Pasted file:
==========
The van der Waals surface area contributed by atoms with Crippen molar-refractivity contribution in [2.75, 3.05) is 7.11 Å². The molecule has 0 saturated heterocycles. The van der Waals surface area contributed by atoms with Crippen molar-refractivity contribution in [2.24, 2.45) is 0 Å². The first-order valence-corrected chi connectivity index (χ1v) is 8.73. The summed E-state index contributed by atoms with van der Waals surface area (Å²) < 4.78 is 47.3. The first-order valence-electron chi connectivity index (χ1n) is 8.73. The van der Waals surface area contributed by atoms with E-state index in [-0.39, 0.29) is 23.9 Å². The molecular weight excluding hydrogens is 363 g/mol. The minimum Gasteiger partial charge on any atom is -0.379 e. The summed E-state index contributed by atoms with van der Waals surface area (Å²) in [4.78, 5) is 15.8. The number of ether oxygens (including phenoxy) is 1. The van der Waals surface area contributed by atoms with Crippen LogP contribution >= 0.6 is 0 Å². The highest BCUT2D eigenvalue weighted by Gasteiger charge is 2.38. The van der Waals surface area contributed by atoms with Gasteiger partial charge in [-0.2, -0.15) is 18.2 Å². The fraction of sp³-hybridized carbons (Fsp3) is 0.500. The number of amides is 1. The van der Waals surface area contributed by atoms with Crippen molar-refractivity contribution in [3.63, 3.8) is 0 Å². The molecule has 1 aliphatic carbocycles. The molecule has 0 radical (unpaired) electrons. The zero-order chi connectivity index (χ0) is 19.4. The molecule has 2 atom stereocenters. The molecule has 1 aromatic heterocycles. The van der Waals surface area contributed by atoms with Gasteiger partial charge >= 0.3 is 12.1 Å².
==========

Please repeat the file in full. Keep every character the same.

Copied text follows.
The van der Waals surface area contributed by atoms with Crippen molar-refractivity contribution in [2.75, 3.05) is 7.11 Å². The molecule has 0 saturated heterocycles. The van der Waals surface area contributed by atoms with Crippen molar-refractivity contribution in [2.24, 2.45) is 0 Å². The first-order valence-corrected chi connectivity index (χ1v) is 8.73. The summed E-state index contributed by atoms with van der Waals surface area (Å²) < 4.78 is 47.3. The first-order valence-electron chi connectivity index (χ1n) is 8.73. The van der Waals surface area contributed by atoms with E-state index in [-0.39, 0.29) is 23.9 Å². The molecular weight excluding hydrogens is 363 g/mol. The minimum Gasteiger partial charge on any atom is -0.379 e. The summed E-state index contributed by atoms with van der Waals surface area (Å²) in [4.78, 5) is 15.8. The number of ether oxygens (including phenoxy) is 1. The van der Waals surface area contributed by atoms with Crippen LogP contribution >= 0.6 is 0 Å². The highest BCUT2D eigenvalue weighted by Gasteiger charge is 2.38. The van der Waals surface area contributed by atoms with Gasteiger partial charge in [-0.2, -0.15) is 18.2 Å². The fraction of sp³-hybridized carbons (Fsp3) is 0.500. The number of amides is 1. The van der Waals surface area contributed by atoms with Crippen molar-refractivity contribution in [3.63, 3.8) is 0 Å². The molecule has 1 aliphatic carbocycles. The molecule has 0 radical (unpaired) electrons. The zero-order chi connectivity index (χ0) is 19.4. The molecule has 2 atom stereocenters. The molecule has 1 aromatic heterocycles. The van der Waals surface area contributed by atoms with Gasteiger partial charge >= 0.3 is 12.1 Å².